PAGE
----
Elif Shafak is an author I’d been meaning to read. Her novel, Flea Palace, has been sitting on my shelf for a long time. So it’s mildly surprising that when I finally picked up one of her books it wasn’t Flea Palace but her newest novel – titled Honor in America & the UK… and Iskender everywhere else.
The writing is enchanting. Let’s get that out of the way up front. Elif Shafak has a beautiful, lyrical prose style that dazzles. She’s a writer who pirouettes across the page, defying gravity and making it look easy. It’s all very impressive. At any second you expect her to cross the line – for the writing to become overdone, weighed down by flourishes, burdened by poetic imagery. Yet that never happens. She uses just the right amount of restraint. Shafak embraces, but isn’t limited by style.
It helps that she has a preternatural ability to shift between characters – creating distinctive personalities and channeling the voices of men and women from a variety of backgrounds. We’re allowed to inhabit their thoughts, and then to observe from the outside as they interact with each other. Often within the space of a few paragraphs.
Iskender (the title I prefer) is the story of a Kurdish family that emigrates from Turkey to London in the 1970’s. But Elif Shafak begins her plot a little before that in the rural Turkish village where the mother, Pembe, and her twin sister Jamilla live. A young man named Adem visits and falls in love with Jamilla, but is told she is promised to another man. And so he marries Pembe.
From the beginning the union is doomed, but Adem and Pembe have three children nonetheless. The eldest son is named Iskender, the middle daughter Esma and the youngest (another son), Yunus. The children acclimate quickly to England. Their parents less so. Adem begins gambling and takes up with a woman – who seems to work as an escort in the gambling den he visits – and deserts his family. Pembe begins a friendship with a man named Elias who she meets secretly in old movie theaters. Esma and Yunus have their own stories. It is Iskender, an arrogant young man who is drifting towards radicalization, who stabs and kills his mother on learning that she is seeing a man. It is an honor killing. When the book begins Iskender is in prison.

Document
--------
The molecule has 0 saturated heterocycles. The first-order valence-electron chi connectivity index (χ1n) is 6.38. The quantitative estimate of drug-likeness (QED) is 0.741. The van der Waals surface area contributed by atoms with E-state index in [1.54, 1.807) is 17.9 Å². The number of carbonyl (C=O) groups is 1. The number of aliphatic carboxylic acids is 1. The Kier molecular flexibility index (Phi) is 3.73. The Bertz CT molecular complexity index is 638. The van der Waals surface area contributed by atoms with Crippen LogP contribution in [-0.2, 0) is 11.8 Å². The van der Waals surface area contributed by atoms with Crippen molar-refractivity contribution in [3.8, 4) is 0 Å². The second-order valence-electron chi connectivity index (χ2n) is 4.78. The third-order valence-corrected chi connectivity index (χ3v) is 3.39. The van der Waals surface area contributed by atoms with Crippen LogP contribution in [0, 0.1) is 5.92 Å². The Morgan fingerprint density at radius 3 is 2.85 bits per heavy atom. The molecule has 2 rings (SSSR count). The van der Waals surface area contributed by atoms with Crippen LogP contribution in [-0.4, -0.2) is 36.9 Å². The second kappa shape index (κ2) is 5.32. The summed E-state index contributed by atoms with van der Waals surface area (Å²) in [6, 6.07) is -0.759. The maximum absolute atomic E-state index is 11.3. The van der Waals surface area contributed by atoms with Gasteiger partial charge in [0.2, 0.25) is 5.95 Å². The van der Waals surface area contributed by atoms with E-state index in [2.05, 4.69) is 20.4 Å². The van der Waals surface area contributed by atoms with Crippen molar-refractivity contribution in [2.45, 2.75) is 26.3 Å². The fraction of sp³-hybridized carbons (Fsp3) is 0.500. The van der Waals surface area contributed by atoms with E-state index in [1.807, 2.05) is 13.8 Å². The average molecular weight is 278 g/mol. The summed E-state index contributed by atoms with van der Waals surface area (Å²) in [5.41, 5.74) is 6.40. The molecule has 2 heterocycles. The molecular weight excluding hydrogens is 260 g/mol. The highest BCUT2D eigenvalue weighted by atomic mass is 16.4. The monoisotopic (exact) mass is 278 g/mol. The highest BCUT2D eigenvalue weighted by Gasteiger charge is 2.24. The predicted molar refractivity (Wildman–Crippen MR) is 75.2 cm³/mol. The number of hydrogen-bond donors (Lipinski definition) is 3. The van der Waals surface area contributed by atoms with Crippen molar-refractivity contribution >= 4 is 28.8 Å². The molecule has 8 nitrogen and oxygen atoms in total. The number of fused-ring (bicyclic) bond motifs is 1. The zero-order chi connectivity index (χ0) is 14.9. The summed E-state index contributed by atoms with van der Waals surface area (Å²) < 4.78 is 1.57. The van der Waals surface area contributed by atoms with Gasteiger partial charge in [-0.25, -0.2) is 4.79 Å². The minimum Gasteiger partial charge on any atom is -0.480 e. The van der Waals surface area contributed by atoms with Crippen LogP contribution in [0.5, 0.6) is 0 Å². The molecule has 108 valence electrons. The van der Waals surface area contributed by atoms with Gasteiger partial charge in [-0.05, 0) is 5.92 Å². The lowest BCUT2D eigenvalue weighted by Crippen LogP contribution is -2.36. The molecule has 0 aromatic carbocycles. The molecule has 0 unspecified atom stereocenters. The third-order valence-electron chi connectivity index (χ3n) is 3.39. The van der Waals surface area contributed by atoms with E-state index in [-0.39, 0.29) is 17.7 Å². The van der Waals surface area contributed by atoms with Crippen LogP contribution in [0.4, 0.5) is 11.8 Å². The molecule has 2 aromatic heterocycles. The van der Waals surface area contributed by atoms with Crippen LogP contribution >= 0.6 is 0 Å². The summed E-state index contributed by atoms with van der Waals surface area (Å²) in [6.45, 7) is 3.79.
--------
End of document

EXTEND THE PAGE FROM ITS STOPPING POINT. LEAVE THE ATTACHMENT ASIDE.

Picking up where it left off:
That is the skeleton of the plot. Onto it Shafak applies layer after layer of family dynamics, cultural identity and psychology. Add to this her beautiful prose and it’s hard not to fall in love with this book. But Iskander has a weakness: the OCD attention to pivotal details. I’m not exaggerating. Shafak has the plot of her novel so tightly put together that you can hear the chapters clicking into place as you turn the page. There is no minor detail in this book, so pay attention! Actually, you could probably not pay attention and still not miss a thing. Elif Shafak seems to be an adherent of Nabakov’s galley slave philosophy when it comes to “free will” for her characters and her readers.
Which is why Iskender is, on final examination, it too perfect a story. Its author, you realize at the end, has a narrative agenda. There’s a place Shafak intended to take her reader and she carefully laid out the path to get there. You are not encouraged to stray from that path. You are, instead, being moved from plot point to plot point to conclusion – with no ambiguity. Suddenly those pirouettes seem less effortless and more practiced.
The last chapter of Iskender disappoints. The plot twist, which isn’t entirely a twist, twists back on itself – becoming both emotionally manipulative and necessary only to the author. Of course I won’t give the ending away, partly because up until I reached it I loved Iskender. I was able to buy into these characters… until I didn’t anymore.
Publisher: Viking, New York (2013)
ISBN: 978 0 6707 8483 7